Wales

New HIV drug 'should not be funded by NHS Wales'

The blue pill would be taken daily Image copyright Getty Images

A "game-changing" drug which dramatically cuts the chances of being infected with HIV should not be provided by the NHS in Wales, a body has recommended.

The All Wales Medicines Strategy Group (AWMSG) has advised the Welsh Government not to fund the daily pill Prep.

It said the case for cost-effectiveness "had not been proven".

It comes weeks after Scotland's medicines body backed its use.

Scientists have found a daily dose of the drug can protect people at high risk of contracting the virus.

Around 150 new people are diagnosed with HIV in Wales each year, nearly half from sexually transmitted infection between men.

'Short-sighted'

The drug is suggested for people at high risk who might not have safe sex. One estimate is it might cost £2.5m a year in Wales.

An independent HIV expert group has already called it "highly effective" when used with the right groups and in the right doses.

AWMSG said there were "several uncertainties and limitations" in the economic model provided by the drug company.

The firm insisted there was a "robust clinical and cost-effectiveness case".

What does Prep do?

  • Pre-exposure prophylaxis (Prep) is a small, blue pill
  • It protects cells in the body and disables the virus to stop it multiplying - should it enter the body
  • Taken daily, it has been shown to reduce the risk of infection by 86%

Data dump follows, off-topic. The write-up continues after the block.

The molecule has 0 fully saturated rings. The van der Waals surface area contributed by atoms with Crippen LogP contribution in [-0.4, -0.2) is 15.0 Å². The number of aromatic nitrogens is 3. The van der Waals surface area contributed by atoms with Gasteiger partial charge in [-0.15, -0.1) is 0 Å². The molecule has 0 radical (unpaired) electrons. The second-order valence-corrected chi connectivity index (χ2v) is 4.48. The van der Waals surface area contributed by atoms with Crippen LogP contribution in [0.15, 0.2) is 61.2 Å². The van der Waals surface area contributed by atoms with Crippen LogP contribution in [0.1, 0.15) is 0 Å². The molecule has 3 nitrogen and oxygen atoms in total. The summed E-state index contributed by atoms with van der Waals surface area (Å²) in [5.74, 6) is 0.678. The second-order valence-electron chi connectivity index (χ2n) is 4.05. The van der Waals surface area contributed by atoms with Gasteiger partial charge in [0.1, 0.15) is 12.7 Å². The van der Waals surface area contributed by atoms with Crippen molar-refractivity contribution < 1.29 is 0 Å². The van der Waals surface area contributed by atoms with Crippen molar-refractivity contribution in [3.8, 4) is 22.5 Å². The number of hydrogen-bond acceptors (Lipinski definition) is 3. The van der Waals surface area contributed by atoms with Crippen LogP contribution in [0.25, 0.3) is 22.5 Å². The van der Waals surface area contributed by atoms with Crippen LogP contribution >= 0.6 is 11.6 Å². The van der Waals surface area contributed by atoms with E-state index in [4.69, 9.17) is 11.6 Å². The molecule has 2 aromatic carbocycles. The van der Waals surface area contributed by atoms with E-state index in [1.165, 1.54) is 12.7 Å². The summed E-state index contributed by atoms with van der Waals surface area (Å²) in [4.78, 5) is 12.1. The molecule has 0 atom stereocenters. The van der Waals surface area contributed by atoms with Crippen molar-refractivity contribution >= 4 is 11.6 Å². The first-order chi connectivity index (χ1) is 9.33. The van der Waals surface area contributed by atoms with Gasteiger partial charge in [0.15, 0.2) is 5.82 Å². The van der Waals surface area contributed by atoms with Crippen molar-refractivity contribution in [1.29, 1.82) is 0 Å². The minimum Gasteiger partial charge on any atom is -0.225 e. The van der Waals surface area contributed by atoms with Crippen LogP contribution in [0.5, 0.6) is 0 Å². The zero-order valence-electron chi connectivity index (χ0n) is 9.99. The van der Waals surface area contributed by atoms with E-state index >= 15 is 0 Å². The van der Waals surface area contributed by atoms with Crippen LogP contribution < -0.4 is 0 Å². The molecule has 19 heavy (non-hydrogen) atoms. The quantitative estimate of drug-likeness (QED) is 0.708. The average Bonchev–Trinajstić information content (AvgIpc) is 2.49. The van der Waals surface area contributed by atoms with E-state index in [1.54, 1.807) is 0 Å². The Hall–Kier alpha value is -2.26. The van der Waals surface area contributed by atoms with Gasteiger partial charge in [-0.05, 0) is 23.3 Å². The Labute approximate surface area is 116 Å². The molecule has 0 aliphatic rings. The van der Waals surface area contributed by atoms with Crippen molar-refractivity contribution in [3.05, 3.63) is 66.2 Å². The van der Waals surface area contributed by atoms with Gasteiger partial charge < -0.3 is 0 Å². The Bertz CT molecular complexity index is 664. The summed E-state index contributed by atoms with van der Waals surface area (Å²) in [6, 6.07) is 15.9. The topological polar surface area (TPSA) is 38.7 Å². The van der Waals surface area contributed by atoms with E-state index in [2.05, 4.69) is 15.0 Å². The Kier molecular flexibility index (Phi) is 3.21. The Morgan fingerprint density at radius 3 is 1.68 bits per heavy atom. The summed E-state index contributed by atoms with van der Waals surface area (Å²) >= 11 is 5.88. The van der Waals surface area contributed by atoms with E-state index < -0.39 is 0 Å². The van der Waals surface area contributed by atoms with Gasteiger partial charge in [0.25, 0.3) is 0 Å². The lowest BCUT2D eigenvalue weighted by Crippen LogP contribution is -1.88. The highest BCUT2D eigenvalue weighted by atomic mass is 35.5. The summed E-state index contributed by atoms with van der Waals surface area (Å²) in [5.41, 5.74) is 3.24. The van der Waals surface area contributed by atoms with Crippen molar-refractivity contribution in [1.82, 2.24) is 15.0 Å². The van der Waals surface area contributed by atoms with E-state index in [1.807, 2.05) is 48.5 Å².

• It is currently used in the US, Canada, Australia and France to help protect gay men at high risk of contracting HIV

Sarah Fuhrmann, national director for Terrence Higgins Trust in Wales, said: "We are disappointed by this short-sighted recommendation.

"For every person who receives an HIV diagnosis, the Welsh NHS will pay on average £360,000 in lifetime treatment costs. Prep can save the NHS this money in the long term, whilst taking us one step closer to ending the HIV epidemic.

"We realise this is not the final decision, but if acted upon, this advice would lead to a postcode lottery within the UK, with major inequalities between borders in terms of who is protected against HIV."

Scotland is due to become the first place in the UK to routinely offer Prep.

A Welsh Government spokesman said the health secretary would consider the recommendation and "make an announcement in due course".

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